As for the word preanger, collective memory is to some extents filled with the unpleasant situation in the time of Dutch colonialism. The word reminds us to the so-called ‘Preanger Stelsel’ or ‘Priangan System’ in 19th century West Java that forced people across the region to cultivate coffee plantation for the benefit of European market. Sundanese scholar S.I. Poeradisastra —which previously known as Boejoeng Saleh Poeradisastra— describes the colonial situation as follows:

Far and wide in the Priangan the population had to spend much of their most fertile land and working time to produce more and more coffee with the help of their entire family, even pregnant women who gave birth to their babies among the coffee bush. For the purpose of producing more coffee they had to abandon their entire paddy fields and homestead (Setiawan ed., 2010: 27).

The word priangan, parahyangan, and preanger are still in use today. In the song Halo-halo Bandung, for instance, Bandung is called ‘capital of P(e)riangan’. The well-known collected poems by Ramadhan K.H. from 1950s is entitled Priangan Si Jelita ‘Priangan the Beautiful’. There is also Universitas Katholik Parahyangan ‘Parahyangan Catholic University’ in Bandung. Parahyangan has been used as the name of a train transportation service between Bandung and Jakarta up till this year. And Hotel Preanger is one of the well-known hotels in Bandung since colonial times.

It is unlikely that the current daily usage of the word priangan has something to do with spiritual or religious motives.***

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6 Responses to “The Name of Priangan”

  1. I thought the “Carita Parahiyangan” manuscript was written in 16th century, or was it from 17th? And about the term ‘parahiyangan’, what’s your opinion if I propose that the term was derived from ‘rahiyang’? So, ‘parahiyangan’ will defined as the place of king(s).

  2. hawe setiawan says:

    I thank you very much for this encouraging comment, especially for the correction to the date of the ‘Carita Parahyangan’ (the present post has been corrected). Yes, according to a research undertaken by the late Atja, one of prominent Sundanese philologists, this Old Sundanese manuscript was written in 16th century. In his introduction to the 1981 publication of the ‘Carita Parahyangan’, Atja stated, ‘This manuscript (at least its final parts) was written in or after 1579 CE.’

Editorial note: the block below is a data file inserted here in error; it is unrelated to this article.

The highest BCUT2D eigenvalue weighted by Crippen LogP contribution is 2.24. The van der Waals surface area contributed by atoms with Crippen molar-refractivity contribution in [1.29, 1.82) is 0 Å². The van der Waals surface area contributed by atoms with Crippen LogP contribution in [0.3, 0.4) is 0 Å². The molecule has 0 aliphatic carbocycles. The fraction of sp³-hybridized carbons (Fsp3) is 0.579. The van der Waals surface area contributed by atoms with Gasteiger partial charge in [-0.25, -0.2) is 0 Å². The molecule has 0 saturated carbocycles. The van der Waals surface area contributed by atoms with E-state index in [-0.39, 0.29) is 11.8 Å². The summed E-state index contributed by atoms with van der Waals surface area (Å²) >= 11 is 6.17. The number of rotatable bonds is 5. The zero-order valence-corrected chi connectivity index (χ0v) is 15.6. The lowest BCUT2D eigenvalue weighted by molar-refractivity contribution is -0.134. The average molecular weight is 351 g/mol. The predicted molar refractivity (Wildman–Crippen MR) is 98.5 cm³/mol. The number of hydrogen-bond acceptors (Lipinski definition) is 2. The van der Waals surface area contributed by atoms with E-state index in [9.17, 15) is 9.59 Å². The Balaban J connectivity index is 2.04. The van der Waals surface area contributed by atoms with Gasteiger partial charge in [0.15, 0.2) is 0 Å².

Your assertion on the possible meaning of the term ‘parahyangan’ is very interesting. As far as the word formation is concerned, it could be ‘the place of king(s)’. However, since we have no Sundanese etymological dictionary, I could only refer to Rigg’s dictionary that emphasizes ‘hyang’ as the root of ‘parahyangan’ and its several derivatives. My own speculation also refer to Kern’s overview on the history of Priangan that has, among others, emphasized the spiritual aspect of its mountainous regions (see the other post: ‘Sacred Mountain of Priangan’). In this sense, the word ‘rahiyang’ seems to have also spiritual meaning. Perhaps, in Old Sundanese community, the king was a kind of representative of the divinities on earth. Well, it’s just my humble opinion.

    By the way, I would be very please if you write something on Sundanese subject for this lonely blog.

  3. The problem with ‘parahiyangan’ definition as ‘the place of the divinities’ is that it has the ‘ra-‘ prefix to form ‘rahiyang’. If we trace this term back to the ‘Carita Parahiyangan’, we found that it has the same meaning with ‘king’. So, addition of ‘pa-an’ will produce ‘parahiyangan’ as ‘the place of king(s)’ rather than ‘pahiyangan’ (the place of the divinities). This definition fits with the content of the manuscript, i.e. ‘stories of the kings’ (and of course, including their territories). This definition can be compared to the Javanese manuscript ‘Pararaton’. Last but not least, the manuscript itself did mention a locality called ‘parahiyangan’. However, whatever the definition is, I am quite sure that the manuscript was not made to inform us about this locality. Rampés!

  4. hawe setiawan says:

    Well, whatever it is, I am trying to translate the ‘Carita Parahiyangan’ into (not so good) English for the benefit of non-Sundanese readership. You know, it is not easy. Yet i’ll try my best. Let’s see.

  5. :*. I am really thankful to this topic because it really gives up to date information ,-:

  6. Look, all I’m saying is that there are two sides to every story.